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The student news site of Lake Forest Academy

The Spectator

The student news site of Lake Forest Academy

The Spectator

First Asian American Bachelorette

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As the 28th season of the hit reality TV show The Bachelor has come to an end, many find themselves anticipating the next installment in the Bachelor Franchise: The Bachelorette. 26 year-old Jenn Tran was a contestant in last season’s Bachelor, and while she was eliminated during week seven, she still continues to hold a place in viewer’s hearts. The upcoming season of the Bachelorette, which will air this July, marks a notable milestone as Jenn Tran will be the first Asian American bachelorette in the history of the franchise. Tran is Vietnamese American, and in her announcement of being the Bachelorette she noted the importance of this fact: “Growing up, I never got to see anyone who looked like me lead their own love story on TV. To be able to inspire a generation of people to be proud of their culture is something I’m so grateful for.”

 In past seasons of The Bachelorette the women in the “spotlight” role have primarily been white. There have only been two other times that the Bachelorette was a woman of color: in seasons thirteen and sixteen. It’s a jarring statistic that seems to sadly mirror the tendency of underrepresentation of women of color in the media. Though American reality TV touts itself often as a “slice of life” institution, it historically and currently has neglected to reflect the actual diverse makeup of the general populace too often.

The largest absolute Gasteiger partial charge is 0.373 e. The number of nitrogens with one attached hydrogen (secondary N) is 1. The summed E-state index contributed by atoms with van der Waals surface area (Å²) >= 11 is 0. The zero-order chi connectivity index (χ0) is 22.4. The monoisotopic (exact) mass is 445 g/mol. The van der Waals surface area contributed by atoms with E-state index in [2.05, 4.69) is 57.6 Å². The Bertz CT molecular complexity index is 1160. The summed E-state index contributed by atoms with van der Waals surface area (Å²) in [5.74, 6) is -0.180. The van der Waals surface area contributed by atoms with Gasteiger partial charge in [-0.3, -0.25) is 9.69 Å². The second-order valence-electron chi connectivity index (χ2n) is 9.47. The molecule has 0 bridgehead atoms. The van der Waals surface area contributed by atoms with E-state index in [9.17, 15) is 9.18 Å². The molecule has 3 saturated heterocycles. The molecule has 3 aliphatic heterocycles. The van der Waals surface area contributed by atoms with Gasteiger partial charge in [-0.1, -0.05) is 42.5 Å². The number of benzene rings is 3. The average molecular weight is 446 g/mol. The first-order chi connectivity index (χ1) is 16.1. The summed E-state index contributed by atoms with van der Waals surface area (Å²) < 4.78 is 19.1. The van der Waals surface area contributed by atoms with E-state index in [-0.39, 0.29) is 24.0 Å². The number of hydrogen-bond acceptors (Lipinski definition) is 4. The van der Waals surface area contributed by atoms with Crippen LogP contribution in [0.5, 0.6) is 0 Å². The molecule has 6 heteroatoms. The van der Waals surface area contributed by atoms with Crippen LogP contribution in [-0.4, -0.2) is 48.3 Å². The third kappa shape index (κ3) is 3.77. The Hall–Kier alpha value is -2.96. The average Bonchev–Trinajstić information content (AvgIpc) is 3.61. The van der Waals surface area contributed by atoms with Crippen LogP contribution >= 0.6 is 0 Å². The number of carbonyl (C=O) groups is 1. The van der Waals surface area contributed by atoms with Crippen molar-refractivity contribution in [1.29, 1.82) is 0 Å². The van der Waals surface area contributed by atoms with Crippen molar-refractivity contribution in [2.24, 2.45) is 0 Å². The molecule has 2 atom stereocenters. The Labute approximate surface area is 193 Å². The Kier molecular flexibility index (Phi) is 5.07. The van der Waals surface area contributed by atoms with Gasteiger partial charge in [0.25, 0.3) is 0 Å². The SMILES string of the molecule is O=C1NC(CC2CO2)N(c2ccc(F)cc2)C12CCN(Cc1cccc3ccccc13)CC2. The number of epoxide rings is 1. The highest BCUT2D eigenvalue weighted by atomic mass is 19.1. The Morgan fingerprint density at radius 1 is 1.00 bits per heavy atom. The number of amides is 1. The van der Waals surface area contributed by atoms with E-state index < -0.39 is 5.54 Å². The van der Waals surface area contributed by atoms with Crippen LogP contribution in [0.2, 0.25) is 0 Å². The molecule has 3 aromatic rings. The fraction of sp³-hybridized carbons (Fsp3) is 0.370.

The faculty advisor for Asian Culture Union, English teacher and LFA alum (2017), Angela Zhou, shared how this is a big step forward in representation in the TV industry. She stated that she has been watching The Bachelor Franchise since high school with her sister, and they still watch and bond over it even though they live in different states. She emphasized, “This representation is huge because where we see Asian individuals is usually in a background or supporting role.” Tran being the newest Bachelorette, pushes against this historic maltreatment of Asian American representation as she will be the primary focus or main character ( if you will) of her own season of the Bachelorette. Zhou added, “This next season finally puts a minority figure in a desirable spot.” 

Liv Kelly ‘25, an avid fan of The Bachelor franchise, shared that the show is consistent in terms of knowing what to expect when watching it. Although she said that this season will definitely be significant and notable as, “Most people like Jenny from the recent season of the bachelor.” Kelly further added, “It’s more representation that will bring more people of color into watch then in recent seasons.” Meaning because of the show’s recent past with not hosting women of color as the bachelorette very often, this season more people of color will want to watch. 

This development perhaps alludes to and coincides with a larger trend within the media: people of color occupying leading roles. However, this feat can not simply be treated as a trend or a fad that quickly dies out. Tokenism is not equitable to representation, and that is important to be cognizant of. Tran’s season of The Bachelorette is hopefully yet another indication that representation in the media, especially in historically white dominated media, such as the Bachelor, is truly on the rise. 

 

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